• 7:30-8:30 Registration, 707 Keen Building
    • 8:00-8:30 Coffee and Refreshments
    • 8:30-9:00 S. Tabor (FSU), Ross Ellington (Associate VP for Research, FSU), Welcome
    • 9:00-9:50 (40 + 10) B. Sherrill (MSU), Frontiers in Nuclear Physics
    • 9:50-10:40 (40 + 10) A. Volya (FSU), Nuclear Theory I
    • 10:40-11:00 Coffee break
    • 11:00-11:50 M. Couder (Notre Dame), Beam Optics I
    • 11:50-12:40 I. Wiedenhöver (FSU), Overview of "Hands-on" activities
    • 12:40-2:00 Catered lunch
    • 2:00-2:30 J. Johnson (FSU), Radiological Safety
    • 2:30-6:00 "Hands on" activities in Collins Building and Richards Building, see schedule below
    • 6:00-7:30 Student Poster Session I, in Keen Building 707, catered Dinner
  • Tuesday, 8/4/2015
    • 8:00-8:30 Coffee and Refreshments
    • 8:30-9:20 (40+10) A. Volya (FSU), Nuclear Theory II
    • 9:20-10:10 (40+10) M. Couder (Notre Dame), Beam Optics II
    • 10:10-10:40 Coffee break
    • 10:40-11:30 (40+10) M. Allmond (ORNL), Gamma-spectroscopy
    • 11:30-12:20 (40+10) J. Blackmon (LSU), Nuclear Astrophysics I
    • 12:30-2:00 catered lunch
    • 2:00-5:30 "Hands on" activities, see schedule below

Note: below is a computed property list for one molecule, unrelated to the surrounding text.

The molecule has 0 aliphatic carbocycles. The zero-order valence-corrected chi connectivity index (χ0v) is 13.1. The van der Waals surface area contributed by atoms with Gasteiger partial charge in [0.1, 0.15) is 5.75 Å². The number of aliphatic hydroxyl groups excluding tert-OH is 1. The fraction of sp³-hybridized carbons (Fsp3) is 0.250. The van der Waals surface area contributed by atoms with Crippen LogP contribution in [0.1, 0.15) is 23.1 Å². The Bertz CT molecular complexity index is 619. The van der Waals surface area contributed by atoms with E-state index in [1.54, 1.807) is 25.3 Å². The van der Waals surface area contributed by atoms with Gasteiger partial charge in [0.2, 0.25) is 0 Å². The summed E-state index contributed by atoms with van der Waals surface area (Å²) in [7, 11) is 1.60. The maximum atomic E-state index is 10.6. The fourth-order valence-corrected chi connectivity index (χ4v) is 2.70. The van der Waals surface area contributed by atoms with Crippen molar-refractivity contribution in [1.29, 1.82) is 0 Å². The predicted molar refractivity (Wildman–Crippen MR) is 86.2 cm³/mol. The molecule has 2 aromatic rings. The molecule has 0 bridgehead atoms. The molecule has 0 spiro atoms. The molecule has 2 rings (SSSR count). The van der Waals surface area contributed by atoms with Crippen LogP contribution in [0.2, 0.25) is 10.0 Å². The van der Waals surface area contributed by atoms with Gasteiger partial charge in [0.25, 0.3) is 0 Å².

• 6:00-7:30 Student Poster Session II, in Keen Building 707, catered Dinner
  • Wednesday, 8/5/2015
    • 8:00-8:30 Coffee and Refreshments
    • 8:30-9:20 (40+10) J. Piekarewicz (FSU), Neutron Stars
    • 9:20-10:10 (40+10) S. Yennello (Texas A&M), Nuclear Reactions I
    • 10:10-10:40 Coffee break
    • 10:40-11:30 (40+10) J. Blackmon (LSU), Nuclear Astrophysics II
    • 11:30-12:20 (40+10) E. McCutchan (BNL), Nuclear Data
    • 12:30-2:00 catered lunch
    • 2:00-5:30 "Hands on" activities, see schedule below
    • 6:00-7:30 Panel Discussion with lecturers / directors in 707 Keen, catered Dinner
  • Thursday 8/6/2015
    • 8:00-8:30 Coffee and Refreshments
    • 8:30-9:20 (40+10) M. Thoenessen (MSU), Exotic Nuclei I
    • 9:20-10:10 (40+10) M. Stoyer (LLNL), Super-heavy element research
    • 10:10-10:40 Coffee break
    • 10:40-11:30 (40+10) J. Blackmon (LSU), Nuclear Astrophysics III
    • 11:30-12:20 (40+10) S. Yennello (Texas A&M), Nuclear Reactions II
    • 12:30-2:00 catered lunch
    • 2:00-5:30 "Hands on" activities, see schedule below
    • 6:00-7:30 Student seminars in 707 Keen, catered Dinner
  • Friday, 08/07/2015
    • 8:00-8:30 Coffee and Refreshments
    • 8:30-9:20 (40+10) M. Thoenessen (MSU), Exotic Nuclei II